Huawei has been designing its own chips for smartphone processors for a few years, and they’re generally pretty competitive with the latest chips from rivals including Qualcomm and Samsung. But in some ways it looks like the new Kirin 980 processor is ahead of the pack… at least on paper. We’ll have to wait a little while to see real-world results.
The company unveiled the Kirin 980 during a press event today, and it seems to hit a lot of firsts.
It’s the first mainstream chip to be produced using TSCM’s 7nm process. It’s the first to feature ARM Cortex-A76 CPU cores. It’s the first with LTE Cat 21 support. It’s the first with LPDDR4X 2133 MHz RAM support. And it’s the first with two dedicated NPUs (neural processing units).
Here’s what makes the new chip tick:
- 2 x ARM Cortex-A76 CPU cores at 2.76 GHz
- 2 x ARM Cortex-A76 CPU cores at 1.92 GHz
- 4 x ARM Cortex-A55 CPU cores at 1.8 GHz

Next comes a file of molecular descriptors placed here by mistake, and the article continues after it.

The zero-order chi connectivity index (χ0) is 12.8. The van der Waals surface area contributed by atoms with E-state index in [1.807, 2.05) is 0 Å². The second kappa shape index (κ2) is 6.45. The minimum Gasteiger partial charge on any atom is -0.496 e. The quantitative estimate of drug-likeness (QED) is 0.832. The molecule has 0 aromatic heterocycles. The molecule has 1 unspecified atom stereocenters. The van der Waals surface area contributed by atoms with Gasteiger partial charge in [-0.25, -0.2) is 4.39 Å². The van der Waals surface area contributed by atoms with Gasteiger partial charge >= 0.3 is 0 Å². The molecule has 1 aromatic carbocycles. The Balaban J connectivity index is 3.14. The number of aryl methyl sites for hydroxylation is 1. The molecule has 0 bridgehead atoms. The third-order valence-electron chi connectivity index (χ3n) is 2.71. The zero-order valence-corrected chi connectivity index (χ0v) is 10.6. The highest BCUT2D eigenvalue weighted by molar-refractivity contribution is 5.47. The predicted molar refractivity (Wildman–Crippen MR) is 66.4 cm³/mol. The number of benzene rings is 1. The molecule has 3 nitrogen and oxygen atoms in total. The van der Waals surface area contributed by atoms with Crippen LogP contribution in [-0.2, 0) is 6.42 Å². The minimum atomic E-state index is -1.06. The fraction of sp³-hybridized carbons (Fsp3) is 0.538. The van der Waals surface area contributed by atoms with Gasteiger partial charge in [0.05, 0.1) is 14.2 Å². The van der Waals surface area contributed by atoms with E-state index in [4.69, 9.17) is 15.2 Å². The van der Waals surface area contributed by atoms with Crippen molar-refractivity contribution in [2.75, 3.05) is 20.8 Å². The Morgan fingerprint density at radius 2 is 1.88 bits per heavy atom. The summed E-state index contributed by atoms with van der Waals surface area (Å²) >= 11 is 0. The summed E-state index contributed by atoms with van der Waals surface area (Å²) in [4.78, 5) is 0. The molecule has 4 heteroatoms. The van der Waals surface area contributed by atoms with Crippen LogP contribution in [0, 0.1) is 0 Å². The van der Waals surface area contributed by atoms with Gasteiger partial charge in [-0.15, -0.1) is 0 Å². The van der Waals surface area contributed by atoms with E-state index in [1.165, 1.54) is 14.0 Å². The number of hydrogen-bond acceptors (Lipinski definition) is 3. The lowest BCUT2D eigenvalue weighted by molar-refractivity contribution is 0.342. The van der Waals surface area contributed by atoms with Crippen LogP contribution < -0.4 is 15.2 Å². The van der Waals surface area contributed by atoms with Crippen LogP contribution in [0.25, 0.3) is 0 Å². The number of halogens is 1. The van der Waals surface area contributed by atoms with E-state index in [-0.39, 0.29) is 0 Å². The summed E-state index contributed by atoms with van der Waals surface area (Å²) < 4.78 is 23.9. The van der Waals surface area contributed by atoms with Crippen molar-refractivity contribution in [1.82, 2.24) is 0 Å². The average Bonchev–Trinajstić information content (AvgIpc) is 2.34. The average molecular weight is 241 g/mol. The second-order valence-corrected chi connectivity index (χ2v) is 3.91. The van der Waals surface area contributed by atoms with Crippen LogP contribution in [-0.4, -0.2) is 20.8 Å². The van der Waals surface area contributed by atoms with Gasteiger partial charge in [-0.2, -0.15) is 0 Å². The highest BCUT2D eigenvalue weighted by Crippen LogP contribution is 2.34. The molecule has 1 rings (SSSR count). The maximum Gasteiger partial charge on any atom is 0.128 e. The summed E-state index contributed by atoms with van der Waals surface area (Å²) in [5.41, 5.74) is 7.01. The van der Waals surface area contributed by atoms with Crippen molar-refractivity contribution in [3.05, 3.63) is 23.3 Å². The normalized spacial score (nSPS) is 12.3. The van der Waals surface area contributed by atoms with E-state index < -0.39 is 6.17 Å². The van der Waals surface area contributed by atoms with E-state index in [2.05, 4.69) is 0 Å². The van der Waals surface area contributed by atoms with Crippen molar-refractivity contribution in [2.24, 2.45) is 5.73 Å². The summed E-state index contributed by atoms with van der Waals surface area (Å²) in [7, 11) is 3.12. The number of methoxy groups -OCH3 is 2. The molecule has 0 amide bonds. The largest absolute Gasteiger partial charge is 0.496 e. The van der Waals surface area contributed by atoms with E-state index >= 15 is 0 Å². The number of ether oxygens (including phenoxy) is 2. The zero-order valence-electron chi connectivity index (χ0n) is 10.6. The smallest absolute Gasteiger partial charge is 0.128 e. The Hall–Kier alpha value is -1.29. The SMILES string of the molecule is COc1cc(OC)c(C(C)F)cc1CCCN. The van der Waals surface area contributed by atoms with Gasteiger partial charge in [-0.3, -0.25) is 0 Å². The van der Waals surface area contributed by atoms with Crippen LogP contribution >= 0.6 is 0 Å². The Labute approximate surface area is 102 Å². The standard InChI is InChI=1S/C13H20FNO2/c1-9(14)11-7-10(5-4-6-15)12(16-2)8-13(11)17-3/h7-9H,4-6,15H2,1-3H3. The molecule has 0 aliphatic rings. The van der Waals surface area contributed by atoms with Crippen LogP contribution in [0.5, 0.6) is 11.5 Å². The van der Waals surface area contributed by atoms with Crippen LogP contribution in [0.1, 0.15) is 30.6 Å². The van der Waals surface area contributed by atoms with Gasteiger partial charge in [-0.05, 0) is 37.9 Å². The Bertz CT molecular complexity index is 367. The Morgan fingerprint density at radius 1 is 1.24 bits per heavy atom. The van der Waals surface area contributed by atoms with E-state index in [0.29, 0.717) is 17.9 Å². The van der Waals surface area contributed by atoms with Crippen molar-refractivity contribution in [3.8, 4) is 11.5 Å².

- ARM Mali-G76 MP10 graphics
- Dual NPUs
- 4th-gen Huawei ISP
- 4G LTE Cat 21 support
Huawei says the move to 7nm should bring up to a 20 percent performance boost and up to 40 percent improvement in power efficiency. The Kirin 980 probably won’t be the only chip to benefit from the move to 7nm for long though. Qualcomm and other chip makers plan to launch 7nm chips in the not-too-distant future as well.
The Kirin 980 also uses the latest ARM designs for improved performance and efficiency, plus a few Huawei-specific technologies like that new dual NPU, which Huawei says is up to 120 percent faster than the single NPU in the Kirin 970 processor. It can recognize up to 4,500 images per minute, which could come in handy for automatic scene detection and other camera and computer vision applications.
The new Cat 21 modem means that phones with the new chip will support theoretical download speeds up to 1.4 Gbps. Of course you’re unlikely to get that in the real world anytime soon — most networks won’t offer speeds anywhere close to that and if they did you’d probably burn through your data cap in less than a minute.